To put it mildly.
Tebow, in the fourth quarter and overtime: 18 of 24, 191 yards, one touchdown, no picks. His late-game heroics -- there's really no logical explanation. Other than this one: I've noticed Tebow likes the frenzied style of game, when he can play hurry-up, and defenses get back on their heels a bit, making sure they contain him. The Bears changed late in Sunday's game. Defensive coordinator Rod Marinelli will be sick when he looks at how lax his corners played Bronco receivers late.
That'll be a great and compelling game Sunday, New England at Denver. The Patriots' secondary is in terrible shape. But Bill Belichick had a thing for Tebow before the 2010 draft. I'm told he was fascinated by him. They went out to a long dinner in Boston's North End, and that's not something Bill Belichick does with prospects very often. Fun to see Belichick match wits with Tebow in Denver -- I hope for the first of many meetings.
In the Giants' last two victories, New York has come back late to win at New England and, on Sunday night, at Dallas. In New England, Manning led the Giants on drives of 88 and 80 yards in the final seven minutes; both ended in touchdown passes. In Dallas, Manning led the Giants on touchdown drives of 80 and 58 yards to erase a 12-point deficit in the final six minutes.
If Tebow is the manic fourth-quarter rally machine, Eli Manning's the buttoned-up one, following the scripts, making all the right decisions, throwing every pass on target. The difference between Tony Romo and Manning was pretty clear in the final minutes. Romo needed a completion to a wide-open Miles Austin inside of three minutes to play to ice the game -- and overthrew it. Manning lofted what should have been the winning touchdown pass right into the arms of a well-covered Mario Manningham in the final seconds -- a perfect throw that Manningham dropped. No matter. Manning got the final 24 yards passing and running, and the Giants won.
I said this after the Patriots game: In terms of clutch, I'll take Eli over Peyton -- and that's no knock on Peyton. It's the simple recognition that right now, today, I think Eli Manning's the most clutch quarterback playing. How much more do you need to see? Winning three on the road and then dethroning the 18-0 Pats in the Super Bowl four years ago was the start. This season's the continuation. There's no more debate about whether Eli's elite. He's put that to rest in Foxboro and Arlington this season.
Credit owner Bob McNair for not firing Gary Kubiak last January, and for running the kind of organization people want to work for. Credit GM Rick Smith for picking Johnathan Joseph over Nnamdi Asomugha, and making over the defense in the draft with J.J. Watt and Brooks Reed in the first two rounds. Credit the scouts and Smith and Kubiak for taking a shot on an underwhelming quarterback, T.J. Yates, in the fifth round of the 2011 draft, because there were a few things about him -- a good-enough arm, moxie, maturity -- that told Kubiak he'd be a good developmental prospect. Credit the players for not tanking when so many good players were lost -- Mario Williams, Andre Johnson, Matt Schaub and Matt Leinart.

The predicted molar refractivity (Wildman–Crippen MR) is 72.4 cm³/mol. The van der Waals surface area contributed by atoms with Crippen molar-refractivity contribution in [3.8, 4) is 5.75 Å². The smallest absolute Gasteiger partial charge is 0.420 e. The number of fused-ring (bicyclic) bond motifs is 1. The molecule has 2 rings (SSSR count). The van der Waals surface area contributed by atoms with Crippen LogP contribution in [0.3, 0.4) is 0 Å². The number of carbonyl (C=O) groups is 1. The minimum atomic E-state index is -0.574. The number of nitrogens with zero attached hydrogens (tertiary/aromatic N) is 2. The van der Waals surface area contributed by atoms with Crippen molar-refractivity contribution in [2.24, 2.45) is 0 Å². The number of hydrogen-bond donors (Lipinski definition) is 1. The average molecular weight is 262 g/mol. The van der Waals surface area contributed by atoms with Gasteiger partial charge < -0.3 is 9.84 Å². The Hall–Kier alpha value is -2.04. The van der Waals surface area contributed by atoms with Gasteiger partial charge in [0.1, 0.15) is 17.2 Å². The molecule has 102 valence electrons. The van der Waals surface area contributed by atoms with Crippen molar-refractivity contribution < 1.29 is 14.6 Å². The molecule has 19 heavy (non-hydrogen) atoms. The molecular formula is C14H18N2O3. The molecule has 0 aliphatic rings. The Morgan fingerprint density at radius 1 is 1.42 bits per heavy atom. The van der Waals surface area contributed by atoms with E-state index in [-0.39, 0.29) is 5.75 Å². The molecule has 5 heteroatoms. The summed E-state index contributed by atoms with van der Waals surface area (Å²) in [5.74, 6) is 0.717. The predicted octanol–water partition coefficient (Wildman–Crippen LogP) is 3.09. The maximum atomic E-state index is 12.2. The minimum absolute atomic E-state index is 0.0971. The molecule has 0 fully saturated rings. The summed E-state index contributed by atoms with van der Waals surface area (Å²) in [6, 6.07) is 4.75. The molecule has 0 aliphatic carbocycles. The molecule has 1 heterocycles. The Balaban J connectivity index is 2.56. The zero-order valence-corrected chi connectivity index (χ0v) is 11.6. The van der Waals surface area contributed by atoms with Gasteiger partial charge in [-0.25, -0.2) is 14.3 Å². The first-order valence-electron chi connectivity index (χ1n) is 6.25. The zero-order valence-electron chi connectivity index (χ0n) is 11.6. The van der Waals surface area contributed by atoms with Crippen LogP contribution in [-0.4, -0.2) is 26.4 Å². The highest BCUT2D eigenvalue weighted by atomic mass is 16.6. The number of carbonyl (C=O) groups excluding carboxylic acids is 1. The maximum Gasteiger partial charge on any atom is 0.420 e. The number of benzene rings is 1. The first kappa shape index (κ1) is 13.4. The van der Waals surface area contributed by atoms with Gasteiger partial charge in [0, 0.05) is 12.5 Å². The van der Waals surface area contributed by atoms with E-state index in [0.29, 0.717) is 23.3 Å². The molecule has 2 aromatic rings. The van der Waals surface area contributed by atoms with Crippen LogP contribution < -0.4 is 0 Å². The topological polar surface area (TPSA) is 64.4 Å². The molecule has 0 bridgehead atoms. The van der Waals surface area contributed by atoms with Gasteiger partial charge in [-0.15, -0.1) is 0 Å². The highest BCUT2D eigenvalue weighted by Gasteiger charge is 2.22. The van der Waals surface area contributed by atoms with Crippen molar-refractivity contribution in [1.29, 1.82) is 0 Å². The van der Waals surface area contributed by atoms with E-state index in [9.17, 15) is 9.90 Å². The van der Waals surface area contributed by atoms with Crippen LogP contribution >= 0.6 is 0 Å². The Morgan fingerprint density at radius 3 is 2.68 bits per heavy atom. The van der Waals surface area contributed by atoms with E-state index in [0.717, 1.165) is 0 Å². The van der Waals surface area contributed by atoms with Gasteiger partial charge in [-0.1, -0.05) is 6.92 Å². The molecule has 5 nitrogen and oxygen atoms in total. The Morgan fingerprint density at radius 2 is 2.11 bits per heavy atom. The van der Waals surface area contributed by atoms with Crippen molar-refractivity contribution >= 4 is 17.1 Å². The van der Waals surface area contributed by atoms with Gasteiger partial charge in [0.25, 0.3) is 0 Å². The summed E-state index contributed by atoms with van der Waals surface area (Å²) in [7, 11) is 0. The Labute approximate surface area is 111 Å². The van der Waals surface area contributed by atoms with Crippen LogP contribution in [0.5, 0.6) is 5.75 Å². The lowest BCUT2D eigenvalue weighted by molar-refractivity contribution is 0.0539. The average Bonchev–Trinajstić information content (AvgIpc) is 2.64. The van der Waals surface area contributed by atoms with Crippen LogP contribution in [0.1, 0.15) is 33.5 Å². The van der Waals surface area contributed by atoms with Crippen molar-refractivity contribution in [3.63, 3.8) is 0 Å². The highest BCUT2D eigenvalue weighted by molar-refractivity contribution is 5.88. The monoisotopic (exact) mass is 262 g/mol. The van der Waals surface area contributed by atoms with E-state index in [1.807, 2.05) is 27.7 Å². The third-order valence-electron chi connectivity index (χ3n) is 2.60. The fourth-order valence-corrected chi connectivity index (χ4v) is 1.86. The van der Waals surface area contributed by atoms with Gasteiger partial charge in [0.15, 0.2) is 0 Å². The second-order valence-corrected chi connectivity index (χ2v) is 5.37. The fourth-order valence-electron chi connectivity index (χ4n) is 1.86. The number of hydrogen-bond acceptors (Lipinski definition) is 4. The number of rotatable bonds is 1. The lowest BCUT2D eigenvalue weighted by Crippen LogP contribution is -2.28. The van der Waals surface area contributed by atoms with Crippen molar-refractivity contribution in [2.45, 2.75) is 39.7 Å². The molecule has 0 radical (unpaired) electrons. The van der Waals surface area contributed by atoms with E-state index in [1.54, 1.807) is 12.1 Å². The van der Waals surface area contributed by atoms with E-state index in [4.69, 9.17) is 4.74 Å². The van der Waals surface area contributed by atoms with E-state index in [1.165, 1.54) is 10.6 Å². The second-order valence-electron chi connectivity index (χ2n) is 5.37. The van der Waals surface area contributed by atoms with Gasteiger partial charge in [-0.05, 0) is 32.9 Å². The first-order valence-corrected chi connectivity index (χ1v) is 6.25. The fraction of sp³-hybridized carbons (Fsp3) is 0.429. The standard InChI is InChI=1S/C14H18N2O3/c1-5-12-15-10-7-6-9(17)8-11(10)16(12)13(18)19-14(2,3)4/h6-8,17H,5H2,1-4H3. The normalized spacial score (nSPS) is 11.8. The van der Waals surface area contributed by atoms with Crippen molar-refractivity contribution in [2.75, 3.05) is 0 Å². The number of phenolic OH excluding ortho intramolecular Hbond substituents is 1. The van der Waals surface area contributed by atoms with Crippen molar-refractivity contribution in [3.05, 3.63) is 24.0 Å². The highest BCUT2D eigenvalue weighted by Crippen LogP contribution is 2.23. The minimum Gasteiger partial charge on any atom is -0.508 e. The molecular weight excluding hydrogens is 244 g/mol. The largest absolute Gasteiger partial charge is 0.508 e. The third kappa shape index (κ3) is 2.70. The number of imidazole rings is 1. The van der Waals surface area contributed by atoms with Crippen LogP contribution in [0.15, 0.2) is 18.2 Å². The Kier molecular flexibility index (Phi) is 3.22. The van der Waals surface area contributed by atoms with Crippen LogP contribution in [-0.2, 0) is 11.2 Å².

Today, Houston (10-3) is the first seed in the AFC playoff race, and 25 percent of those wins (two plus the second half of the Jacksonville game) were won by Yates. Amazing story. The Texans were down 19-10 midway through the fourth quarter to a desperate Cincinnati team. Bengals coach Marvin Lewis said before the game this was the biggest game he'd coached, and though they hadn't played great, Cincinnati was in position to win against the rookie by just making a couple more stops. The Bengals couldn't.
"I have to give a lot of credit to coach Knapp,'' Yates told me afterward, referring to quarterback coach Gregg Knapp. "Back in camp, I never had a relaxing practice. He grilled me nonstop mentally. He tested me on plays, on defenses, everything.''
"Give me an example,'' I said.
"I'd be there watching practice, and Matt [Schaub] would be about to take a snap, and coach Knapp would say to me, 'All right: What blitz here makes you go to your hot receiver?' By the time I got to play, I felt like I'd had millions of mental reps. I can guarantee you that's why I've been able to come in and play.''
On the winning touchdown pass to Kevin Walter, Owen Daniels and Derrick Mason went into the end zone on twin routes to take coverage with them -- and if one was open, Yates would find him. But scraping underneath was Walter, and his primary cover guy fell as Walter crossed over the middle. Easy pickings. "All I had to do was get the ball to him.''